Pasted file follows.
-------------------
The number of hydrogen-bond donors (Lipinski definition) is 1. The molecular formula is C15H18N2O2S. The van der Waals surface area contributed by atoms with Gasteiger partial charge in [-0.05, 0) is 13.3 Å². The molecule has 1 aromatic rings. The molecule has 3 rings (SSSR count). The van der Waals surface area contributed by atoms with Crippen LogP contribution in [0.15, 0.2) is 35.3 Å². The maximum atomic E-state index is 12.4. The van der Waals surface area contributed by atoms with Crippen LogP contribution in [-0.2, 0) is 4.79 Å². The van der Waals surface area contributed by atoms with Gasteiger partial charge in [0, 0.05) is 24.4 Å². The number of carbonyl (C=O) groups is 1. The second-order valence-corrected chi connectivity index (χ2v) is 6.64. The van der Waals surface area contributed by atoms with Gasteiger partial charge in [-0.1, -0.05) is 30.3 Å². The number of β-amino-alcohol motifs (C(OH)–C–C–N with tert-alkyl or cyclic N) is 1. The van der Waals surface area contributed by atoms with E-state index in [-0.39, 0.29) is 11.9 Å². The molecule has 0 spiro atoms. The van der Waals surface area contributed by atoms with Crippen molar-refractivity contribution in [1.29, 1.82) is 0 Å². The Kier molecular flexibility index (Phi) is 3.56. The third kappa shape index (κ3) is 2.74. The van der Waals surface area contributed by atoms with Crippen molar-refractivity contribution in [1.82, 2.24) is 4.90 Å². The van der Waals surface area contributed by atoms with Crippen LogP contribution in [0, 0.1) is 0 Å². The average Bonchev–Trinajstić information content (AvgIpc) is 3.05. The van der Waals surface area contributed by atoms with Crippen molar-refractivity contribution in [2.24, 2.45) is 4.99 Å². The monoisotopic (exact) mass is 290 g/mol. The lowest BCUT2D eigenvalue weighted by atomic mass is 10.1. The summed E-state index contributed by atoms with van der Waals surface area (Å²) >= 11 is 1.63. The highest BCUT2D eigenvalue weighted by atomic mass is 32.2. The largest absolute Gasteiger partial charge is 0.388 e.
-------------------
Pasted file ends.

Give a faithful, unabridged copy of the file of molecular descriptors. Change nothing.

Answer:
The number of hydrogen-bond donors (Lipinski definition) is 1. The molecular formula is C15H18N2O2S. The van der Waals surface area contributed by atoms with Gasteiger partial charge in [-0.05, 0) is 13.3 Å². The molecule has 1 aromatic rings. The molecule has 3 rings (SSSR count). The van der Waals surface area contributed by atoms with Crippen LogP contribution in [0.15, 0.2) is 35.3 Å². The maximum atomic E-state index is 12.4. The van der Waals surface area contributed by atoms with Crippen LogP contribution in [-0.2, 0) is 4.79 Å². The van der Waals surface area contributed by atoms with Gasteiger partial charge in [0, 0.05) is 24.4 Å². The number of carbonyl (C=O) groups is 1. The second-order valence-corrected chi connectivity index (χ2v) is 6.64. The van der Waals surface area contributed by atoms with Gasteiger partial charge in [-0.1, -0.05) is 30.3 Å². The number of β-amino-alcohol motifs (C(OH)–C–C–N with tert-alkyl or cyclic N) is 1. The van der Waals surface area contributed by atoms with E-state index in [-0.39, 0.29) is 11.9 Å². The molecule has 0 spiro atoms. The van der Waals surface area contributed by atoms with Crippen molar-refractivity contribution in [1.29, 1.82) is 0 Å². The Kier molecular flexibility index (Phi) is 3.56. The third kappa shape index (κ3) is 2.74. The van der Waals surface area contributed by atoms with Crippen molar-refractivity contribution in [1.82, 2.24) is 4.90 Å². The van der Waals surface area contributed by atoms with Crippen LogP contribution in [0, 0.1) is 0 Å². The average Bonchev–Trinajstić information content (AvgIpc) is 3.05. The van der Waals surface area contributed by atoms with Crippen molar-refractivity contribution in [2.24, 2.45) is 4.99 Å². The monoisotopic (exact) mass is 290 g/mol. The lowest BCUT2D eigenvalue weighted by atomic mass is 10.1. The summed E-state index contributed by atoms with van der Waals surface area (Å²) >= 11 is 1.63. The highest BCUT2D eigenvalue weighted by atomic mass is 32.2. The largest absolute Gasteiger partial charge is 0.388 e.